Latest Research: “Associations Between Wildfire Smoke Exposure During Pregnancy and Risk of Preterm Birth in California”

A new study from Stanford University suggests that exposure to wildfire smoke during pregnancy increases the risk of preterm birth. The study, published August 14 in Environmental Research, finds there may have been as many as 7,000 excess preterm births in California attributable to wildfire smoke exposure between 2007 and 2012. These births occurred before 37 weeks of pregnancy, when incomplete development heightens the risk of various health complications and even death.

The research comes just a year after a historic wildfire season burned more than 4 million acres in California, producing some of the worst daily air pollution ever recorded in the state. Wildfire smoke contains high levels of PM 2.5, a harmful type of pollution from particles so fine they can embed deeply into the lungs and pass into the bloodstream. While the association between PM 2.5 pollution and adverse birth outcomes is already established, the new study is among the first to isolate the effect of wildfire smoke on early births.

The Published Study (click to expand)
Sam Heft-Neal, Anne Driscoll, Wei Yang, Gary Shaw, Marshall Burke, Associations between wildfire smoke exposure during pregnancy and risk of preterm birth in California, Environmental Research, Volume 203, 2022, 111872, ISSN 0013-9351,


Research Methods (click to expand)
The researchers paired data on smoke days for over 2,600 ZIP codes with estimates of ground-level PM 2.5 pollution and birth outcomes from California medical records.

Smoke days were assembled from satellite data of smoke plumes from the National Oceanic and Atmospheric Administration. Ground-level pollution estimates were developed using a machine learning algorithm that incorporates data from air quality sensors, satellite observations, and computer models of how chemicals move through Earth’s atmosphere. Birth records included 3 million California births and covered a wide range of socioeconomic groups.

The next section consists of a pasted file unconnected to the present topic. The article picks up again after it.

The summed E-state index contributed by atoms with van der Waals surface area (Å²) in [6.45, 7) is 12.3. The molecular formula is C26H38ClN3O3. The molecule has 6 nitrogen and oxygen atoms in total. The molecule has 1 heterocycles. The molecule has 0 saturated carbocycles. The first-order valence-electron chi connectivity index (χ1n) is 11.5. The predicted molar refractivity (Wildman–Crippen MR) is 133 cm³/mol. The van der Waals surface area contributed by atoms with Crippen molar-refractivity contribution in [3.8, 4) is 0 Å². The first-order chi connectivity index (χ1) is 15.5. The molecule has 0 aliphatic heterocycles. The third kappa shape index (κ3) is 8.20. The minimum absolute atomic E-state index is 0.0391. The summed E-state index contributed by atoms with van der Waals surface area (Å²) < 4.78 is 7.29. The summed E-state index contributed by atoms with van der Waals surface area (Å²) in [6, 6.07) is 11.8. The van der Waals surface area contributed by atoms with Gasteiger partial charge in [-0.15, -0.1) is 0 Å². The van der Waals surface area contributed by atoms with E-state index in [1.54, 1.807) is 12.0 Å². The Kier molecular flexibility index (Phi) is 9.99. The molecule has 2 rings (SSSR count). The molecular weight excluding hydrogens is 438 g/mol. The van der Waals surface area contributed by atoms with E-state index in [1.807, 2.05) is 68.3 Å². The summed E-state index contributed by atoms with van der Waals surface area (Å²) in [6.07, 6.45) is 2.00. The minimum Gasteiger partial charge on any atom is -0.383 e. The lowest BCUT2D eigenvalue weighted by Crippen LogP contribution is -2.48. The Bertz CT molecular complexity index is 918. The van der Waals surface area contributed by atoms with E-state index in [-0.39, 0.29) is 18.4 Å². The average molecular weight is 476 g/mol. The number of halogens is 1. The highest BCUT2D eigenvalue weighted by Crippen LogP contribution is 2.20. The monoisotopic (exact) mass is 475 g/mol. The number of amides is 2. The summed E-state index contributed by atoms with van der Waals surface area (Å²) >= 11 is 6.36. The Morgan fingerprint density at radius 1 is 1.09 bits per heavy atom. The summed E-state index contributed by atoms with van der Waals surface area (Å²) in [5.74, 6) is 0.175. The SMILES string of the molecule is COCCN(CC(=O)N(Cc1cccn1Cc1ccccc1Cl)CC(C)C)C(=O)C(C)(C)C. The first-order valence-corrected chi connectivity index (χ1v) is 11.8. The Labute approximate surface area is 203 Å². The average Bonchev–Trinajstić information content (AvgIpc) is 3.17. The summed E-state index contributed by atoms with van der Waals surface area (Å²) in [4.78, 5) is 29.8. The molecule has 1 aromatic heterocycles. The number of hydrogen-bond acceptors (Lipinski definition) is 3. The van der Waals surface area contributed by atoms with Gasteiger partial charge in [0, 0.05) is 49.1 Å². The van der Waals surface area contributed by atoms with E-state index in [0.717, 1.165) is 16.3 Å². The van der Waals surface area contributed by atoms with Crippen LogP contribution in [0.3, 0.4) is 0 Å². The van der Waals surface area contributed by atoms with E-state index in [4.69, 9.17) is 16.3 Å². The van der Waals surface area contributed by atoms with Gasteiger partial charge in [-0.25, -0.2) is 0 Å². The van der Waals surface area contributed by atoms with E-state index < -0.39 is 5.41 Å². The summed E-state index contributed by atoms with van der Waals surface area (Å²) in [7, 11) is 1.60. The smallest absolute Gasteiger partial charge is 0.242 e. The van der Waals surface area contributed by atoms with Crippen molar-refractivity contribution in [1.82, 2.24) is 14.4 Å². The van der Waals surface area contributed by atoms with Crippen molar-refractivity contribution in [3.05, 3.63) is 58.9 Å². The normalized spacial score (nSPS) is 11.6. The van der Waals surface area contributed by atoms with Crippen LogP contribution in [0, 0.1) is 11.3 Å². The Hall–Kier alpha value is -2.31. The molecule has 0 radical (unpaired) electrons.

After accounting for other factors known to influence preterm birth risk, the researchers looked at how patterns of preterm birth within each zip code changed when the number and intensity of smoke days rose above normal for that location.


Researchers found that every additional day of smoke exposure during pregnancy increased the risk of preterm birth - regardless of race, ethnicity or income. On average, every day of wildfire smoke upped the risk of preterm birth by half a percentage point. A full week of exposure meant a 3.5% greater risk compared to a pregnant woman who had no exposure to wildfire smoke.

Mothers exposed during the second trimester experienced the highest risk of preterm birth. (click to expand)
An additional day of smoke exposure during the second trimester of pregnancy (weeks 14-26) was associated with a 0.83% increase in the risk of a preterm birth, as compared to a 0.68% increase for exposure in the third trimester. The effect of exposure during the first trimester was not found to be significant.


Smoke exposure had the strongest impact on less-frequently-exposed groups. (click to expand)
Mothers residing in zip codes with infrequent smoke exposure were found to be more affected by an additional day of wildfire smoke compared to mothers in regions where smoke is more common.


Observed associations were driven by higher intensity smoke days. (click to expand)
Exposure to low intensity smoke-days was not found to be significant, while additional medium or high intensity smoke days were both associated with an increase in preterm risk.


What does this mean for our children? (click to expand)
While the study only incorporated data from California, wildfires are becoming more frequent, intense, and widespread both nationally and globally. A 2017 report by the US Global Change Research Program recorded a “profound increase in forest fire activity” in recent decades. As a result, the health burden from smoke exposure - including preterm births - is likely to increase.

Climate change is a major driver for the increased risk and extent of wildfires. Rising temperatures evaporate more moisture from the ground, drying out the soil, and making vegetation more flammable. Stronger policies to limit the global temperature rise, such as stricter regulations for greenhouse gas emissions, are urgently needed.  

These findings also highlight the need for enhanced resilience and preparedness for climate-related disasters. Tools such as the CDC’s Social Vulnerability Index help emergency response planners and public health officials identify, map, and plan support for vulnerable communities. CDC also helps state, tribal, local, and territorial health departments prepare for potential health effects from climate change through its Climate-Ready States & Cities initiative. Currently the program funds 16 states and 2 cities. Expansion of this program, and increased support to health agencies across the country, will better address maternal and child health needs in our changing climate.